In 2012 researchers disclosed a vulnerability affecting most DDR3 memory chips: RowHammer.
Since then, RowHammer was seen in a whole range of exploits demonstrating its security implications. Memory vendors, haunted by this issue for the whole DDR3 era, decided to tackle it in the newer DDR4 generation with a mitigation widely referred to as Target Row Refresh (TRR).
This talk is about how we spent the better part of our last two years trying to reverse engineer the inner workings of this unknown mitigation concealed deep inside the DRAM chips. We will discuss how we leveraged a FPGA-based memory controller to uncover –– by means of bit flips –– its implementation details and we will show its evolution disclosing different flavors of the “TRR” mitigation.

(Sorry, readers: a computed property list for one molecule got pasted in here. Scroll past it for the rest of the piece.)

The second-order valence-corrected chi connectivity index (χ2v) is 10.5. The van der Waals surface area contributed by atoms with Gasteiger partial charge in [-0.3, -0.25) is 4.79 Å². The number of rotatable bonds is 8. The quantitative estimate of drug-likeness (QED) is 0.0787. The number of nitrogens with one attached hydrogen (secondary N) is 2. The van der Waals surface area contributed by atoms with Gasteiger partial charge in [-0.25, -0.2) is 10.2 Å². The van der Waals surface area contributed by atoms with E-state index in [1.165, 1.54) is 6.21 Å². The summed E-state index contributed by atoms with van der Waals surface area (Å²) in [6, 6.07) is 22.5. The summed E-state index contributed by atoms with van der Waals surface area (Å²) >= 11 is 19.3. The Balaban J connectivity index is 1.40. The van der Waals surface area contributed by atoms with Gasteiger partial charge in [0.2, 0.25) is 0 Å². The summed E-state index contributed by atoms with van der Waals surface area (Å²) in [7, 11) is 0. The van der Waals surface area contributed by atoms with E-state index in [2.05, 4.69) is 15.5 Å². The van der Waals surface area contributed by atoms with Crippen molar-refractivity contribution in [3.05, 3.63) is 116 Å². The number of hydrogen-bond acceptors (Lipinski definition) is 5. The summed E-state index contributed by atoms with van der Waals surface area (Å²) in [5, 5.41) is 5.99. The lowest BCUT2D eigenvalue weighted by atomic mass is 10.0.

So does it actually work? Well… what emerged from our analysis is everything but reassuring. RowHammer is alive and well, you just need a creative attitude when designing new hammering patterns. Don’t worry, we will explain to you how to build such patterns and, for the lazy ones, we will teach you how our RowHammer fuzzer (TRRespass) can do it for you.